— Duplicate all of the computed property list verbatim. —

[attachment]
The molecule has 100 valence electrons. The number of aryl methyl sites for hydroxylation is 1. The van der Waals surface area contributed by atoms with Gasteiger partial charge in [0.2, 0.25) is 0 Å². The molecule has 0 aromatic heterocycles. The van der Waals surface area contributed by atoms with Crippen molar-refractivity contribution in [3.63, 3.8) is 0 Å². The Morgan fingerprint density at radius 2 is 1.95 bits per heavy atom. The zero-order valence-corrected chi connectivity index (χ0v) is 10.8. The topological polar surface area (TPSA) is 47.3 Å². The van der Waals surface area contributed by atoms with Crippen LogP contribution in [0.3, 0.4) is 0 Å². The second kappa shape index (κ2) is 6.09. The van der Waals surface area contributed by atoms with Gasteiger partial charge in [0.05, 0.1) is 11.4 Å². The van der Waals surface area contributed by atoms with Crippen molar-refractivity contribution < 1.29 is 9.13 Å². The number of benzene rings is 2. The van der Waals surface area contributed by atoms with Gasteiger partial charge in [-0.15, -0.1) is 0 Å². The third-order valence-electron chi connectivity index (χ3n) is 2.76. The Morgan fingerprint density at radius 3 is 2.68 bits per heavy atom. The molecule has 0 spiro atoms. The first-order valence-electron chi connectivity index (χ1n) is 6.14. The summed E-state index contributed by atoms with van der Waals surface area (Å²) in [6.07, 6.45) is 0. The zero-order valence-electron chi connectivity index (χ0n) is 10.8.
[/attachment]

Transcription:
The molecule has 100 valence electrons. The number of aryl methyl sites for hydroxylation is 1. The van der Waals surface area contributed by atoms with Gasteiger partial charge in [0.2, 0.25) is 0 Å². The molecule has 0 aromatic heterocycles. The van der Waals surface area contributed by atoms with Crippen molar-refractivity contribution in [3.63, 3.8) is 0 Å². The Morgan fingerprint density at radius 2 is 1.95 bits per heavy atom. The zero-order valence-corrected chi connectivity index (χ0v) is 10.8. The topological polar surface area (TPSA) is 47.3 Å². The van der Waals surface area contributed by atoms with Crippen LogP contribution in [0.3, 0.4) is 0 Å². The second kappa shape index (κ2) is 6.09. The van der Waals surface area contributed by atoms with Gasteiger partial charge in [0.05, 0.1) is 11.4 Å². The van der Waals surface area contributed by atoms with Crippen molar-refractivity contribution < 1.29 is 9.13 Å². The number of benzene rings is 2. The van der Waals surface area contributed by atoms with Gasteiger partial charge in [-0.15, -0.1) is 0 Å². The third-order valence-electron chi connectivity index (χ3n) is 2.76. The Morgan fingerprint density at radius 3 is 2.68 bits per heavy atom. The molecule has 0 spiro atoms. The first-order valence-electron chi connectivity index (χ1n) is 6.14. The summed E-state index contributed by atoms with van der Waals surface area (Å²) in [6.07, 6.45) is 0. The zero-order valence-electron chi connectivity index (χ0n) is 10.8.